A nice write-up of NiceRide in the MnDaily by Jessica Lee, quoting Nexus researcher and MURP/CE graduate student Jessica Schoner and streets.mn blogger and Geography graduate student Bill Lindeke:
"Nice Ride planners also look at the area’s accessibility to recreational bike routes and the area’s population density.
‘The study definitely showed a positive relationship between the number of trips to the station and the number of food-related businesses nearby,’ said Jessica Schoner, the chief author of the report and a University graduate student. ‘The proximity of food-related businesses was a really good predictor of how well the station was doing.’
As of late August 2012, the IDS Center downtown and the station at St. Anthony Main were the two most popular kiosks with a combined 13,000 rentals, according to a Nice Ride report.
Nice Ride estimated 2012 was the best year yet with 275,000 rentals.
Two stations on the University campus were ranked in the top-10 most popular in 2011, according to the study. Dosset said he works ‘really closely with the University’s transportation department to select the locations that would be best.’
Schoner said the Nice Ride season of April through November is almost opposite of the academic school year and that affects the research.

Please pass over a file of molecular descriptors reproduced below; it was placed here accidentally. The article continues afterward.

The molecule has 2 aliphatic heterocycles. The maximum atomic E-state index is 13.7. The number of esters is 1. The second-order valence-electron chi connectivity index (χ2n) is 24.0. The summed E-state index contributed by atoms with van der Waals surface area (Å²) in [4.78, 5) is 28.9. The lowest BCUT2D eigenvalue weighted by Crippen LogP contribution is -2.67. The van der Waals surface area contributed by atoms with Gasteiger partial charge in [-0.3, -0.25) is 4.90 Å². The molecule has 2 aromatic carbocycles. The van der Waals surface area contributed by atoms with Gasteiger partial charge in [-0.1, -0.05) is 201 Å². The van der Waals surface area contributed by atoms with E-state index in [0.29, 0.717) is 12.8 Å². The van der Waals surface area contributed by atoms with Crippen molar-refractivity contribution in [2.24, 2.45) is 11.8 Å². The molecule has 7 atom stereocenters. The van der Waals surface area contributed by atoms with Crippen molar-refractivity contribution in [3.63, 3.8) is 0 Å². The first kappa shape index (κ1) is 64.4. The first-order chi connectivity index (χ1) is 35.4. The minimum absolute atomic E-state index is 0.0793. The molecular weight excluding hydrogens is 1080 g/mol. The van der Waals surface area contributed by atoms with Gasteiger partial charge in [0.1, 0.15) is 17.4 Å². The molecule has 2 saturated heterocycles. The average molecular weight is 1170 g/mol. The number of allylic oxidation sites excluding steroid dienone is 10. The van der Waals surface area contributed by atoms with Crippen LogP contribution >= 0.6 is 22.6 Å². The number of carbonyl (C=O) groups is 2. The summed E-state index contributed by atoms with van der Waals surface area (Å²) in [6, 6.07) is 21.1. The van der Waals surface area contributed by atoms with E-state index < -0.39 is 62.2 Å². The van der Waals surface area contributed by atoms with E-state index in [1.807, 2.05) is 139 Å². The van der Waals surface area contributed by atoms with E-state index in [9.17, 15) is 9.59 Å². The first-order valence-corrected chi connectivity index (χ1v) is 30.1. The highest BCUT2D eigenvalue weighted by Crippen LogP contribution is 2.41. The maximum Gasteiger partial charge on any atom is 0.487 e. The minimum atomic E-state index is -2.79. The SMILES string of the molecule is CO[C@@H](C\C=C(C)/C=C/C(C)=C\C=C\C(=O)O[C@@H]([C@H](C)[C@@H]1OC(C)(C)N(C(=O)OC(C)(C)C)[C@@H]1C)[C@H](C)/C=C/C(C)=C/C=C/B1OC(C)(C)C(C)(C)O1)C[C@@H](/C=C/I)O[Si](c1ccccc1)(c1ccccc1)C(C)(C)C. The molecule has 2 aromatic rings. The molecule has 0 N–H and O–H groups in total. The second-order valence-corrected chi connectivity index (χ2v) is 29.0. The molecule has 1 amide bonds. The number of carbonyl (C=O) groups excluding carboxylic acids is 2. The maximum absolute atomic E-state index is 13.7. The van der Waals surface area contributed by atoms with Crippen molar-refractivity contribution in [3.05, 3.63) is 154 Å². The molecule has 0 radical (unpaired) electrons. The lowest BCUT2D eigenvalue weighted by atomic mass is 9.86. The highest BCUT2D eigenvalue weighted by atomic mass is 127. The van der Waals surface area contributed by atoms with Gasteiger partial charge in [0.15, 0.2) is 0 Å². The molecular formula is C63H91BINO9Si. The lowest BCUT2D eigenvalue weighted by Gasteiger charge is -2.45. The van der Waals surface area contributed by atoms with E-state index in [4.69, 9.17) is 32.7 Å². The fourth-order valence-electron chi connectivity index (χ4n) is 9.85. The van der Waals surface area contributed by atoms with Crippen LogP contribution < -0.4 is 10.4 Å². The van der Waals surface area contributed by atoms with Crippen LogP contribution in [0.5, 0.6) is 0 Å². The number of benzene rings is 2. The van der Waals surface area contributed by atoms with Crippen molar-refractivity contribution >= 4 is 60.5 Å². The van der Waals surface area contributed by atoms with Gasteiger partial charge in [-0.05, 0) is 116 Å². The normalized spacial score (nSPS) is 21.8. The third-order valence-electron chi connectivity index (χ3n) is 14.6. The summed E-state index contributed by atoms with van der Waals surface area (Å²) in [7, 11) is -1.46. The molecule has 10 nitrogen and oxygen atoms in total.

‘I think if we were to look at the system at a finer level, maybe by month, we would see the [University] having a much bigger impact in terms of their overall usage,’ Schoner said.
Alexander Matson, economics senior and president of the University’s Cycling Team, said the Nice Ride bikes ‘have provided a topic of conversation here at the U.’
‘They are a much easier way to bike rather than having to worry about the logistics of riding or the stress of possible theft,’ Matson said. ‘I don’t know many hardcore cyclists that use the Nice Rides, but they definitely raise awareness and get people on bikes.’
Accounting senior Charles Kranz, another member of the cycling team, said that Nice Ride bikes ‘serve their purpose,’ but he thinks it’s better to own a bike.
‘I see them getting used around campus and throughout the Twin Cities a good amount,’ Kranz said. ‘In my opinion, people who are serious about biking will probably just buy their own bike for getting to class and stuff.’
Geography doctoral candidate Bill Lindeke agreed, saying that Nice Ride bikes are ‘starter bikes’ for people who are uneasy about tackling the city’s busy traffic and complicated routes.
‘One of the big barriers people have about riding a bicycle around the city is it’s scary; it’s intimidating,’ Lindeke said. ‘You see people wearing all this equipment, and you don’t really understand the bicycle
Lindeke specializes in non-motorized transportation. For his research, he interviewed people riding the Nice Ride bikes and talked to planners from the system as part of his study on bicycle advocacy that began last spring.
‘People I’ve been talking to see them as gateway bicycles,’ Lindeke said, ‘like that whole idea of a gateway drug. You start with these.’"